Who to blame for floods? Take a look closer to home
Repair work already underway on award-winning Clare River walk
By Tony Galvin
The weather may be changing but local politics remains much the same and if someone applied for planning permission in the middle of the Clare River they’d still get support from vote-hungry councillors.
This is according to Milltown community activist Frank Glynn, a former chairman of Galway Co Council, who told the Herald that if people wanted to attribute blame for flooding they might want to look closer to home.
He said that it was lucky sealing work had been carried out on Milltown bridge in the 1990s or the whole structure, built in 1856, could have been washed away, cutting off the N17. This is an example of forward planning but there was a lot of bad planning to counter it.
He made his comments as workers were getting down to repairing the footpaths on Milltown’s award-winning river walk.
Much of the recently laid gravel on the path was washed away in the recent flooding which breached the village’s mill race and flooded the thatched heritage cottage to a depth of 2.5 feet.
He said they would be hoping for some emergency funding to carry out repairs and were planning to replace recently planted Beech hedging with more hardy Hazel which has roots that withstand submersion.
“Mind you, we can’t blame this on the government. When I was in the Co Council if someone wanted planning permission we would Section 4 it and push it through. Most engineers were fine with this despite warnings of flood plains and all that. Then farmers insisted on building wherever they liked and couldn’t be persuaded to move somewhere safer,” Frank said.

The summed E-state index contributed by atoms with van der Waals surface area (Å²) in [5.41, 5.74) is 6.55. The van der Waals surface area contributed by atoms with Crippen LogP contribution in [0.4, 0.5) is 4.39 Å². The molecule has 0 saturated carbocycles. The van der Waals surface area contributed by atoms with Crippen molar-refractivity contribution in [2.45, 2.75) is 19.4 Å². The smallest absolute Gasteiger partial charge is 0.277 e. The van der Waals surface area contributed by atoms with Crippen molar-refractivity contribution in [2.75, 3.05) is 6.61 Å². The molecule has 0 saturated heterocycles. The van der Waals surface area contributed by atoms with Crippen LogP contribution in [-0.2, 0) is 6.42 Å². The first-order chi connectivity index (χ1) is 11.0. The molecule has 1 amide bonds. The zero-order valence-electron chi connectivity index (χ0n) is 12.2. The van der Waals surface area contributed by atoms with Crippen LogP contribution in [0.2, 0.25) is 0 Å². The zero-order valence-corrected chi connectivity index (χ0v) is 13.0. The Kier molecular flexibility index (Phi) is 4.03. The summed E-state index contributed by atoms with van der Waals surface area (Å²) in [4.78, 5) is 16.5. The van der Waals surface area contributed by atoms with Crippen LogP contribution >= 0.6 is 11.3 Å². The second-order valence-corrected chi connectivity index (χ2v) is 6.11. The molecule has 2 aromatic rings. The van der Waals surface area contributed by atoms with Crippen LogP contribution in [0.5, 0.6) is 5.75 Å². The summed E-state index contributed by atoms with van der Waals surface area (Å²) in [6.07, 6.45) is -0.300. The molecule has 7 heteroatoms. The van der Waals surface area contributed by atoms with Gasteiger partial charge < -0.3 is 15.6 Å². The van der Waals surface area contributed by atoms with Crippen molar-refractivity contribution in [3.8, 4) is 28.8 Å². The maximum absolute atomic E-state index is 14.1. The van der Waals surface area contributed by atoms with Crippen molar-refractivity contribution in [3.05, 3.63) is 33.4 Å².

He added that he knew from his association with the building trade that not a lot had changed in recent years.
“It’s hard to apportion blame, it’s like a patchwork quilt with lots of people responsible for a bit of it but we can’t fool ourselves by saying we weren’t warned or we had insisted on careful planning.
“We were and we didn’t and I doubt even this flooding will make much difference. If someone wants planning permission in the middle of the Clare River they’ll find a councillor to support their application and officials would still turn a blind eye. The weather may be changing but politics hasn’t much.”
Frank’s views are echoed by planning consultant Diarmuid O Grada who this week said Co Councils had a duty of care when allowing planning and had to recognise that septic tanks simply couldn’t operate under water.
He argued that the Minister for the Environment needs to take a strong stand against lobbying and political patronage when it comes to planning, especially in rural areas, and called for a ban on what he termed “random rural houses”.
Article published in The Tuam Herald on Wednesday January 6th 2016